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Xsens MVN enabled Augmented Reality

Xsens MVN enabled Augmented Reality Xsens MVN enabled Augmented Reality

Ionut Damian1, Mohammad Obaid2, Felix Kistler1, Elisabeth André1

1 Human Centered Multimedia, Augsburg University, Germany

2 Human Interface Technology Lab New Zealand, Christchurch, New Zealand

Introduction

An Augmented Reality (AR) environment makes use of computer technology to augment the real world with virtual objects. The main goal of this technology is to enhance the user’s perception of his or her surroundings. AR has been successfully used in many fields, such as medicine, engineering, social science and gaming [1].

There are two critical components to each AR system: tracking and content display. In most AR systems the tracking is computer vision based. This means that the user’s position and orientation is computed with the help of visual aids. This approach “is accurate, but only works over short distances”[3] and usually requires distinct markers placed throughout the real world [1, 3]. Exceptions include GPS or compass-based tracking [7], using 3D structures instead of 2D images [5, 6] or inertial sensor-based tracking [2]. In terms of content display, AR systems rely on various types of display-camera combinations to blend the real and the virtual world.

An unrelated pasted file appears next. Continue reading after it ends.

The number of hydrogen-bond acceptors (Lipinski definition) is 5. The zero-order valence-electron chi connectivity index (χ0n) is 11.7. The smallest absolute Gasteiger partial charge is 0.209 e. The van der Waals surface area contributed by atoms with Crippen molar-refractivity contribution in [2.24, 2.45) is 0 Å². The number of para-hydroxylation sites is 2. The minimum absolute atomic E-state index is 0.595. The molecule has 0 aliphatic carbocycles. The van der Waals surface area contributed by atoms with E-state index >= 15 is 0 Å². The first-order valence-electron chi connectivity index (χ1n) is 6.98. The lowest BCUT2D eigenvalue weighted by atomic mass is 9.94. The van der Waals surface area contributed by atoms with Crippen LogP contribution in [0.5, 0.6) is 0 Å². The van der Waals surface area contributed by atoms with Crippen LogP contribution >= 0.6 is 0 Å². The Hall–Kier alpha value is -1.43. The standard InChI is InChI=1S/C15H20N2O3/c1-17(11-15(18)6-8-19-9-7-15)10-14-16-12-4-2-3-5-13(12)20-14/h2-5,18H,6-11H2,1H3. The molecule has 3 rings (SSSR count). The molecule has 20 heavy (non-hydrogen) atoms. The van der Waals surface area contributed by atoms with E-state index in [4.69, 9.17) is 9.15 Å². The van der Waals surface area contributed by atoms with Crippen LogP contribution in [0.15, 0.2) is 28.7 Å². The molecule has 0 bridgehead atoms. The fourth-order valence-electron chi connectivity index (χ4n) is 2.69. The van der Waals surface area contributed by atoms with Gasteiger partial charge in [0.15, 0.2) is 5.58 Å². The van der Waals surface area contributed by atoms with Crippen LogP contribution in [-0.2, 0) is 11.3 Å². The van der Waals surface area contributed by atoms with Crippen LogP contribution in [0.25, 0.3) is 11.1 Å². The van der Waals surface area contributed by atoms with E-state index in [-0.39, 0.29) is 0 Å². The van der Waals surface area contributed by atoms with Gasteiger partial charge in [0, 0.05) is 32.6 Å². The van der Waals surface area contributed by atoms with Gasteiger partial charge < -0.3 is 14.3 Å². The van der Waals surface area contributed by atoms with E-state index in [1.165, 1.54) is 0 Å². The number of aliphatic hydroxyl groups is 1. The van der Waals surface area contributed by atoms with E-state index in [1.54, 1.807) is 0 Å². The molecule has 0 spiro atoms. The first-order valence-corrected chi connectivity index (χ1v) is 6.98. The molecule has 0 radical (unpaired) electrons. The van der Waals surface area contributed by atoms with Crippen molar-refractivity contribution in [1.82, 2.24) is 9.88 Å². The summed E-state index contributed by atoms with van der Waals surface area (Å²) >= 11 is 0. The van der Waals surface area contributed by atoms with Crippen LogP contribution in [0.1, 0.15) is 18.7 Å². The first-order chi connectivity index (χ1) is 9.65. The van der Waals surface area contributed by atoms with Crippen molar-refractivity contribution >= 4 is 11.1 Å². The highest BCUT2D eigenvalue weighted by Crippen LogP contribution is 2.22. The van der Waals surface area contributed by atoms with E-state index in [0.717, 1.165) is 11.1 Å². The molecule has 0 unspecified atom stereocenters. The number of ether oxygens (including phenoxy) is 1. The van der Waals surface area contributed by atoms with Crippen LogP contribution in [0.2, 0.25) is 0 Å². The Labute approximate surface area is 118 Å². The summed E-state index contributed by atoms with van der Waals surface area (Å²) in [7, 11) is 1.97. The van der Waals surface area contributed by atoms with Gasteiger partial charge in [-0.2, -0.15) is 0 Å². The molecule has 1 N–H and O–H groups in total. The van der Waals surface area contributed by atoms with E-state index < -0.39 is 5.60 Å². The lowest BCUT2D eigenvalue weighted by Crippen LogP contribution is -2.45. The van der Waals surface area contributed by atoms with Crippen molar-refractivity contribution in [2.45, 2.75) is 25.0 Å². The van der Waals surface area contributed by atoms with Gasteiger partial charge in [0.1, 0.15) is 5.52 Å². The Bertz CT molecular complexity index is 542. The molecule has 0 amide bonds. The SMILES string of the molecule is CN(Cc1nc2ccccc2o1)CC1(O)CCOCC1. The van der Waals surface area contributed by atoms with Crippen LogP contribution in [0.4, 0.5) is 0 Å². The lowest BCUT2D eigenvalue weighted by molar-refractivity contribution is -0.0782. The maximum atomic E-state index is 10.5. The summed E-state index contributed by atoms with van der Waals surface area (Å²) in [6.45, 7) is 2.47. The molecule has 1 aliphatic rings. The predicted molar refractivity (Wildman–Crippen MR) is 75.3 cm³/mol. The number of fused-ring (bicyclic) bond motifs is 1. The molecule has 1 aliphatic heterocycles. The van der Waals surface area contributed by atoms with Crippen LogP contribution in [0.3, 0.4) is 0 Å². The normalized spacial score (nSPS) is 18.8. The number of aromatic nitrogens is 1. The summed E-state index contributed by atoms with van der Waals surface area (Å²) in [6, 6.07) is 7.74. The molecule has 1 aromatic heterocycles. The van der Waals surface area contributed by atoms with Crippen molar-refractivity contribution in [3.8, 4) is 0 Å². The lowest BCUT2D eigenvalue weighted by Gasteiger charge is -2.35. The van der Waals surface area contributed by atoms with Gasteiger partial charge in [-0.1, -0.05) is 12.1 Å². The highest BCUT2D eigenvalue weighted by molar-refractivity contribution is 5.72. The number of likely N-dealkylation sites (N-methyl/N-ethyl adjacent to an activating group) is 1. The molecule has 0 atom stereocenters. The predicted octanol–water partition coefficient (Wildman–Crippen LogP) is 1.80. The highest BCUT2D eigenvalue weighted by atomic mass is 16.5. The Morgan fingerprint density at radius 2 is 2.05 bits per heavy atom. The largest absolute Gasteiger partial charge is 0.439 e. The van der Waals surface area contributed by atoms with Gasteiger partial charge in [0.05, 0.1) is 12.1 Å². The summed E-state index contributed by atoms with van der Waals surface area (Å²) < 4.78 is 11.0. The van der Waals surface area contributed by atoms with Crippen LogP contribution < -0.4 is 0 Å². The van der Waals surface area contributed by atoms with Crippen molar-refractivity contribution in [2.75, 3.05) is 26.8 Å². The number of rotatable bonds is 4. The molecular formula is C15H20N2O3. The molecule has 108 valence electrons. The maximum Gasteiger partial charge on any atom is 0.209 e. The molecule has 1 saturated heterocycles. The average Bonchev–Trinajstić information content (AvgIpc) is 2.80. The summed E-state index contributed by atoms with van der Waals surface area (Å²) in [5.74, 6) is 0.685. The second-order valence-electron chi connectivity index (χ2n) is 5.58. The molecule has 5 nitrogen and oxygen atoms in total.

We present an approach to AR in which the user’s whole body is immersed into the AR environment. This is achieved with the help of the Xsens MVN inertial motion capturing (Mocap) system. One major advantage of our approach is the greatly increased interaction possibilities between the user and the virtual world. Additionally, because it does not use vision-based tracking, markers or cameras are not required. The tracking and synchronization between real and virtual world is handled by the Mocap system itself giving the user more mobility. To visualize the AR environment to the user we use the “see-through” Vuzix STAR 1200 Head Mounted Displays (HMD). Such a system can be used in training, coaching or rehabilitation applications. Here the Mocap data allows the system to precisely evaluate and analyze the user’s movements.

AR System

The Xsens MVN system is a wireless full body suit consisting of 17 inertial sensors which track the user’s skeleton in real time. This information is sent to our AR system which manipulates the virtual objects and renders them on the HMD. Figure 1 illustrates the setup.

The tracking within the AR setup is handled by the Mocap system. This is composed of two parts: (1) real time tracking of the position of the user’s body in the real environment and (2) real time tracking of the user’s head position and orientation. The position of the user in the environment is determined by the Xsens MVN Studio software using complex bio-mechanical simulations, whereas the head orientation is obtained from an inertial sensor attached to the user’s head. The head position is computed relative to the user’s position. This data enables the system to accurately determine where the user is situated in the real world and where she or he is looking at. This is done in absence of any cameras or markers in the real world. This means that the user’s movement is not restricted and the synchronization between the real world and the virtual world can happen regardless of the user’s position or orientation as long as she or he is within the system’s range of 150m (outdoors) or 50m (indoors).